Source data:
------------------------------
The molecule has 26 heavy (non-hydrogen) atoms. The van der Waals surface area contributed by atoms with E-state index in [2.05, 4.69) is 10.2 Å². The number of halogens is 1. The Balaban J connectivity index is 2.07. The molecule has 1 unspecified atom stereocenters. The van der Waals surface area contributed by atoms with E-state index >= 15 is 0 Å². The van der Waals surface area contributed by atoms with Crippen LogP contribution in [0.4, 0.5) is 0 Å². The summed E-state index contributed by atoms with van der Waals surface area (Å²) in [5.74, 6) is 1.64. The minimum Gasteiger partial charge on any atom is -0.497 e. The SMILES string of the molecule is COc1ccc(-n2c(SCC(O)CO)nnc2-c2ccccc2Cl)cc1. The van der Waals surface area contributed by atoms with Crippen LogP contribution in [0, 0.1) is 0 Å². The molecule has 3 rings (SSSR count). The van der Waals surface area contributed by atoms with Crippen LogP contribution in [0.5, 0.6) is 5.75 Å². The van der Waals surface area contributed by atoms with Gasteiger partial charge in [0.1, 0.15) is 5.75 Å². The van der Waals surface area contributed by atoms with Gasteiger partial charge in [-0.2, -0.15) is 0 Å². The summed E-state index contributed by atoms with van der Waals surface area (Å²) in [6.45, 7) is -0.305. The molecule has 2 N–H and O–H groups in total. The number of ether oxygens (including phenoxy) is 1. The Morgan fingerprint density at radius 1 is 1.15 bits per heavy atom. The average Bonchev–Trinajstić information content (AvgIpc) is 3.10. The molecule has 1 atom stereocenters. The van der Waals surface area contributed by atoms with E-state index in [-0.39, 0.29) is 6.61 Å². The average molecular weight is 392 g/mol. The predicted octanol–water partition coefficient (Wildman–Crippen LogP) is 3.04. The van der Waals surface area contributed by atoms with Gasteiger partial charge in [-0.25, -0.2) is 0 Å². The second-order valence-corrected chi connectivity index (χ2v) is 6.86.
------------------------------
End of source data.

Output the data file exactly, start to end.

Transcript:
The molecule has 26 heavy (non-hydrogen) atoms. The van der Waals surface area contributed by atoms with E-state index in [2.05, 4.69) is 10.2 Å². The number of halogens is 1. The Balaban J connectivity index is 2.07. The molecule has 1 unspecified atom stereocenters. The van der Waals surface area contributed by atoms with E-state index >= 15 is 0 Å². The van der Waals surface area contributed by atoms with Crippen LogP contribution in [0.4, 0.5) is 0 Å². The summed E-state index contributed by atoms with van der Waals surface area (Å²) in [5.74, 6) is 1.64. The minimum Gasteiger partial charge on any atom is -0.497 e. The SMILES string of the molecule is COc1ccc(-n2c(SCC(O)CO)nnc2-c2ccccc2Cl)cc1. The van der Waals surface area contributed by atoms with Crippen LogP contribution in [0, 0.1) is 0 Å². The molecule has 3 rings (SSSR count). The van der Waals surface area contributed by atoms with Crippen LogP contribution in [0.5, 0.6) is 5.75 Å². The van der Waals surface area contributed by atoms with Gasteiger partial charge in [0.1, 0.15) is 5.75 Å². The van der Waals surface area contributed by atoms with Gasteiger partial charge in [-0.2, -0.15) is 0 Å². The summed E-state index contributed by atoms with van der Waals surface area (Å²) in [6.45, 7) is -0.305. The molecule has 2 N–H and O–H groups in total. The number of ether oxygens (including phenoxy) is 1. The Morgan fingerprint density at radius 1 is 1.15 bits per heavy atom. The average Bonchev–Trinajstić information content (AvgIpc) is 3.10. The molecule has 1 atom stereocenters. The van der Waals surface area contributed by atoms with E-state index in [-0.39, 0.29) is 6.61 Å². The average molecular weight is 392 g/mol. The predicted octanol–water partition coefficient (Wildman–Crippen LogP) is 3.04. The van der Waals surface area contributed by atoms with Gasteiger partial charge in [-0.25, -0.2) is 0 Å². The second-order valence-corrected chi connectivity index (χ2v) is 6.86.